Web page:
USA v. Manuel Montemayor, No. 16-40085 (5th Cir. 2016)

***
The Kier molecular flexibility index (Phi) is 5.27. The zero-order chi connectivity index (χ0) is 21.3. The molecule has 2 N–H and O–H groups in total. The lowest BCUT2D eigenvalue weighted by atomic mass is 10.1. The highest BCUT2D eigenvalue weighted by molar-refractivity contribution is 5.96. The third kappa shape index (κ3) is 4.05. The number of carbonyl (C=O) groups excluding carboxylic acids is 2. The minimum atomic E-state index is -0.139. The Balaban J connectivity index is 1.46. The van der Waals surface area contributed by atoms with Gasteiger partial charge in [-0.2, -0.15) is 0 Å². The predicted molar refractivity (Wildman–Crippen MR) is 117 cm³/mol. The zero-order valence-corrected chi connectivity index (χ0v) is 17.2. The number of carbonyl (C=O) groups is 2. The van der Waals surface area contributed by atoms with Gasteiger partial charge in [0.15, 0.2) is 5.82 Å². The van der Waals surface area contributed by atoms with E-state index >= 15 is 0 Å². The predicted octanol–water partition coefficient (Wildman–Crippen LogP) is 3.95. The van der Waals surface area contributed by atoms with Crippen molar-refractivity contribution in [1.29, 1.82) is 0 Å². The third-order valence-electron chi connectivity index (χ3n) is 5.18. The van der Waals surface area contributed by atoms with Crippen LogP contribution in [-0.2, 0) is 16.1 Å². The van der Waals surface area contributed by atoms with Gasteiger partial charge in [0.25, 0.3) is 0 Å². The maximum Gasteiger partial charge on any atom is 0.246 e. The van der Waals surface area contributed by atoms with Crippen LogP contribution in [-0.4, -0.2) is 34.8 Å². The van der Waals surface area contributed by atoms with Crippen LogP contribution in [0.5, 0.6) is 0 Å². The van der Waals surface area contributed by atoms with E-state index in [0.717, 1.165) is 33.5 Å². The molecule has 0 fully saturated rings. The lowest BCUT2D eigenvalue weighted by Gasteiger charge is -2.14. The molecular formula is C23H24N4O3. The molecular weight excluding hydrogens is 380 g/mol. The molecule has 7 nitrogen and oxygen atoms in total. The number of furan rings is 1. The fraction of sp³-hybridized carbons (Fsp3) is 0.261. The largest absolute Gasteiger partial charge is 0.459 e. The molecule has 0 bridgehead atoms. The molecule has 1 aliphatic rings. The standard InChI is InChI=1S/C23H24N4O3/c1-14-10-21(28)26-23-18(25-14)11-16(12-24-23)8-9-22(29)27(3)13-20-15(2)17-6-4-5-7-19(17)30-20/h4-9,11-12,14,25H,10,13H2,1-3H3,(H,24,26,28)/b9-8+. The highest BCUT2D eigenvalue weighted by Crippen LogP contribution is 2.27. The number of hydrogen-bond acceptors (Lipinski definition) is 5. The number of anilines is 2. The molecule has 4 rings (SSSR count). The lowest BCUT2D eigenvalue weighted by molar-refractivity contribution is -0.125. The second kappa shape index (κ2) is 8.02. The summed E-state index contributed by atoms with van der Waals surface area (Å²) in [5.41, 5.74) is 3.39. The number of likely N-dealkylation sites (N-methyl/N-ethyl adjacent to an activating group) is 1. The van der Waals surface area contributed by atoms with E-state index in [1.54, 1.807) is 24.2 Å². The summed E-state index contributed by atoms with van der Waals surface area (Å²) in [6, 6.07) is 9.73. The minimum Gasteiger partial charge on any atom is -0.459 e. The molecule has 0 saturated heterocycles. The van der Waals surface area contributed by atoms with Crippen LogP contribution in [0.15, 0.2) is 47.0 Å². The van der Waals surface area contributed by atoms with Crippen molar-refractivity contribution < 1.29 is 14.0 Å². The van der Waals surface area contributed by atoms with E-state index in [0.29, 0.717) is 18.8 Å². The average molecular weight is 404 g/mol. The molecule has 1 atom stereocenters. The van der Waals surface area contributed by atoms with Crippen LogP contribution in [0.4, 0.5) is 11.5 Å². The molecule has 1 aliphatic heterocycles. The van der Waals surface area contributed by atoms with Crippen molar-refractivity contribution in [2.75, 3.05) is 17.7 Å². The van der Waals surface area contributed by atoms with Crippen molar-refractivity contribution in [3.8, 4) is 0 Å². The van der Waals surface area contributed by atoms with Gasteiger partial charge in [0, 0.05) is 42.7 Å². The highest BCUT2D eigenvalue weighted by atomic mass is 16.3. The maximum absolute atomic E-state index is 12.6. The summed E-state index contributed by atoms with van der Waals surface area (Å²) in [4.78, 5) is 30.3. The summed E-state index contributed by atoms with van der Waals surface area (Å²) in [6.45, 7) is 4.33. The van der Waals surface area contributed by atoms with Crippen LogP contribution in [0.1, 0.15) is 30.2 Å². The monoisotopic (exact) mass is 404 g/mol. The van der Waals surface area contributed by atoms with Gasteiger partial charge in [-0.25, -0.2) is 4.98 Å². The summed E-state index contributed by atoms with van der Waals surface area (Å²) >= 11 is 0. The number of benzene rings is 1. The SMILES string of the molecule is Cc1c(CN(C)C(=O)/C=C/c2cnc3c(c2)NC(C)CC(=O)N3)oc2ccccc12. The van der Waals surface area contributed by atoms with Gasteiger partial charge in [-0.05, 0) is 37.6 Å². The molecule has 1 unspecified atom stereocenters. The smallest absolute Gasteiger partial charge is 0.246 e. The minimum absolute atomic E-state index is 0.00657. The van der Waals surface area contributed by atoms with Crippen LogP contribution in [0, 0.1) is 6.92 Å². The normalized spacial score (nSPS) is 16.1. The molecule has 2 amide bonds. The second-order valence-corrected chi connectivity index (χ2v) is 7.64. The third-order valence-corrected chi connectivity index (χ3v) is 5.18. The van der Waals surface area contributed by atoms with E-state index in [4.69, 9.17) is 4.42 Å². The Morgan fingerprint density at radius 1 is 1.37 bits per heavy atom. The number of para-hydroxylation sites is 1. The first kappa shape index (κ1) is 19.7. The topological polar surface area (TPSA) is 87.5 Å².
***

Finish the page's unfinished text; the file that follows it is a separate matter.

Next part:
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Case: 16-40085 Document: 00513767097 Page: 1 Date Filed: 11/21/2016 IN THE UNITED STATES COURT OF APPEALS FOR THE FIFTH CIRCUIT No. 16-40085 Summary Calendar United States Court of Appeals Fifth Circuit FILED November 21, 2016 Lyle W. Cayce Clerk UNITED STATES OF AMERICA, Plaintiff-Appellee v. MANUEL MONTEMAYOR, Defendant-Appellant Appeal from the United States District Court for the Southern District of Texas USDC No. 2:15-CR-239-1 Before STEWART, Chief Judge, and CLEMENT and SOUTHWICK, Circuit Judges. PER CURIAM: * Manuel Montemayor entered a conditional guilty plea to being a felon in possession of a firearm and ammunition and was sentenced to 50 months in prison. He appeals the denial of his motion to suppress the evidence. He argues that the warrantless search of his truck and the backpack contained therein, which led to the discovery of the firearm and ammunition, was illegal Pursuant to 5TH CIR. R. 47.5, the court has determined that this opinion should not be published and is not precedent except under the limited circumstances set forth in 5TH CIR. R. 47.5.4. * Case: 16-40085 Document: 00513767097 Page: 2 Date Filed: 11/21/2016 No. 16-40085 because the third party who consented to the search, his wife, Monica Banuelos, did not have actual or apparent authority to do so. When reviewing a denial of a motion to suppress evidence, this court reviews factual findings for clear error and the ultimate constitutionality of law enforcement action de novo. United States v. Perez, 484 F.3d 735, 739 (5th Cir. 2007). A finding is clearly erroneous only if the court is left with a “definite and firm conviction that a mistake has been committed.” United States v. Hernandez, 279 F.3d 302, 306 (5th Cir. 2002). This standard is particularly deferential where “denial of a suppression motion is based on live oral testimony . . . because the judge had the opportunity to observe the demeanor of the witnesses.” United States v. Gibbs, 421 F.3d 352, 357 (5th Cir. 2005) (internal quotation marks and citation omitted). In addition, we view the evidence “most favorably to the party prevailing below, except where such a view is inconsistent with the trial court’s findings or is clearly erroneous considering the evidence as a whole.” United States v. Shabazz, 993 F.2d 431, 434 (5th Cir. 1993). Although warrantless searches are per se unreasonable under the Fourth Amendment, there are certain well-established exceptions to that warrant requirement. United States v. Guzman, 739 F.3d 241, 245-46 (5th Cir. 2014). Voluntary consent provided by a person with authority to grant such consent is one such exception. United States v. Tompkins, 130 F.3d 117, 121 (5th Cir. 1997). Valid consent from a third party, rather than from the person whose property was seized, requires proof that “the third party had either actual or apparent authority to consent.” United States v. Gonzales, 121 F.3d 928, 938 (5th Cir. 1997), overruled on other grounds by United States v. O’Brien, 560 U.S. 218 (2010). 2 Case: 16-40085 Document: 00513767097 Page: 3 Date Filed: 11/21/2016 No. 16-40085 The district court found that the testimony set forth at the suppression hearing established that Banuelos had actual and apparent authority to consent to the search of the truck and the backpack. That finding was supported by the evidence that, inter alia, Banuelos was and remains Montemayor’s wife; Banuelos and Montemayor lived together at the address to which the officers responded; Banuelos claimed that the title was registered in her name, and the officers believed her, although that was later disproven; Banuelos was a co-owner of the truck since she signed the note to finance its purchase; Banuelos was a named insured on the automobile insurance policy; Banuelos had operated the truck before when she needed to; the truck was parked in the driveway of the home occupied by Banuelos and Montemayor; Banuelos knew that Montemayor kept a gun in the backpack; Banuelos knew that Montemayor usually kept the backpack in their bedroom closet; Montemayor did not attempt to hide the backpack from Banuelos, either when it was inside the home or inside the truck; and Montemayor had not locked the truck during the altercation, had not locked it when the officers arrived, and did not request that it be locked when he was driven out of view of the truck. In light of the foregoing, Montemayor has not demonstrated that the district court erred by concluding that Banuelos had authority to consent. See Gonzales, 121 F.3d at 938; Shabazz, 993 F.2d at 434. judgment is AFFIRMED. 3 Consequently, the